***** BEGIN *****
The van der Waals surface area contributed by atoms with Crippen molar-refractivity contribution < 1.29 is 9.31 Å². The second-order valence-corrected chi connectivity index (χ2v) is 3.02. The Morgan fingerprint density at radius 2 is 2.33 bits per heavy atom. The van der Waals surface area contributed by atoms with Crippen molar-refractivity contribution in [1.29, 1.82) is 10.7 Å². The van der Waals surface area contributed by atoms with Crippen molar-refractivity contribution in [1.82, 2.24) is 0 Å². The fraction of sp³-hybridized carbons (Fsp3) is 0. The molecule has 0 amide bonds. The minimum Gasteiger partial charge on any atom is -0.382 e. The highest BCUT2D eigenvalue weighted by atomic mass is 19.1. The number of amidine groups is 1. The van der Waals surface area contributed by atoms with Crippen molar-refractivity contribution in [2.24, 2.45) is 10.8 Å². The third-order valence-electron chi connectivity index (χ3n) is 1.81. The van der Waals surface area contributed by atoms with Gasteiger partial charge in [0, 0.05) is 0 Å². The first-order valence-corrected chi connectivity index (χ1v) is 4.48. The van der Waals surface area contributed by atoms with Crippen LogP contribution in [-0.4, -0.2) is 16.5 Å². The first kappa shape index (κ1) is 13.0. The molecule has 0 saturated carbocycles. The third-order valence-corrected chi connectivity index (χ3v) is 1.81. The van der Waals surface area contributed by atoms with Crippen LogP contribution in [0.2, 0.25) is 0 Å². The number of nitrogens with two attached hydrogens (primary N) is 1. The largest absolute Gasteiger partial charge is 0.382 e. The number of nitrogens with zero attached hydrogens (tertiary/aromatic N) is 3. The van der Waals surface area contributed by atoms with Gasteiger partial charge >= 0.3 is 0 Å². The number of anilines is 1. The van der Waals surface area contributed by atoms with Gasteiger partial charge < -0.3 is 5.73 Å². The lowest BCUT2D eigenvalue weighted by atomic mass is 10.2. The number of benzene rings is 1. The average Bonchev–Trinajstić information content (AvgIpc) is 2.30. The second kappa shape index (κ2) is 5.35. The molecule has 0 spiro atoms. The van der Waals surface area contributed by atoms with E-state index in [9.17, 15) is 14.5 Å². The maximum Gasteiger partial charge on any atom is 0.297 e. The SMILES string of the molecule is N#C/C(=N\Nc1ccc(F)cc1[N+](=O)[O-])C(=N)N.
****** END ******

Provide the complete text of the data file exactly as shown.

The van der Waals surface area contributed by atoms with Crippen molar-refractivity contribution < 1.29 is 9.31 Å². The second-order valence-corrected chi connectivity index (χ2v) is 3.02. The Morgan fingerprint density at radius 2 is 2.33 bits per heavy atom. The van der Waals surface area contributed by atoms with Crippen molar-refractivity contribution in [1.29, 1.82) is 10.7 Å². The van der Waals surface area contributed by atoms with Crippen molar-refractivity contribution in [1.82, 2.24) is 0 Å². The fraction of sp³-hybridized carbons (Fsp3) is 0. The molecule has 0 amide bonds. The minimum Gasteiger partial charge on any atom is -0.382 e. The highest BCUT2D eigenvalue weighted by atomic mass is 19.1. The number of amidine groups is 1. The van der Waals surface area contributed by atoms with Crippen molar-refractivity contribution in [2.24, 2.45) is 10.8 Å². The third-order valence-electron chi connectivity index (χ3n) is 1.81. The van der Waals surface area contributed by atoms with Gasteiger partial charge in [0, 0.05) is 0 Å². The first-order valence-corrected chi connectivity index (χ1v) is 4.48. The van der Waals surface area contributed by atoms with Crippen LogP contribution in [-0.4, -0.2) is 16.5 Å². The first kappa shape index (κ1) is 13.0. The molecule has 0 saturated carbocycles. The third-order valence-corrected chi connectivity index (χ3v) is 1.81. The van der Waals surface area contributed by atoms with Crippen LogP contribution in [0.2, 0.25) is 0 Å². The number of nitrogens with two attached hydrogens (primary N) is 1. The largest absolute Gasteiger partial charge is 0.382 e. The number of nitrogens with zero attached hydrogens (tertiary/aromatic N) is 3. The van der Waals surface area contributed by atoms with Gasteiger partial charge >= 0.3 is 0 Å². The number of anilines is 1. The van der Waals surface area contributed by atoms with Gasteiger partial charge < -0.3 is 5.73 Å². The lowest BCUT2D eigenvalue weighted by atomic mass is 10.2. The number of benzene rings is 1. The average Bonchev–Trinajstić information content (AvgIpc) is 2.30. The second kappa shape index (κ2) is 5.35. The molecule has 0 spiro atoms. The van der Waals surface area contributed by atoms with E-state index in [9.17, 15) is 14.5 Å². The maximum Gasteiger partial charge on any atom is 0.297 e. The SMILES string of the molecule is N#C/C(=N\Nc1ccc(F)cc1[N+](=O)[O-])C(=N)N.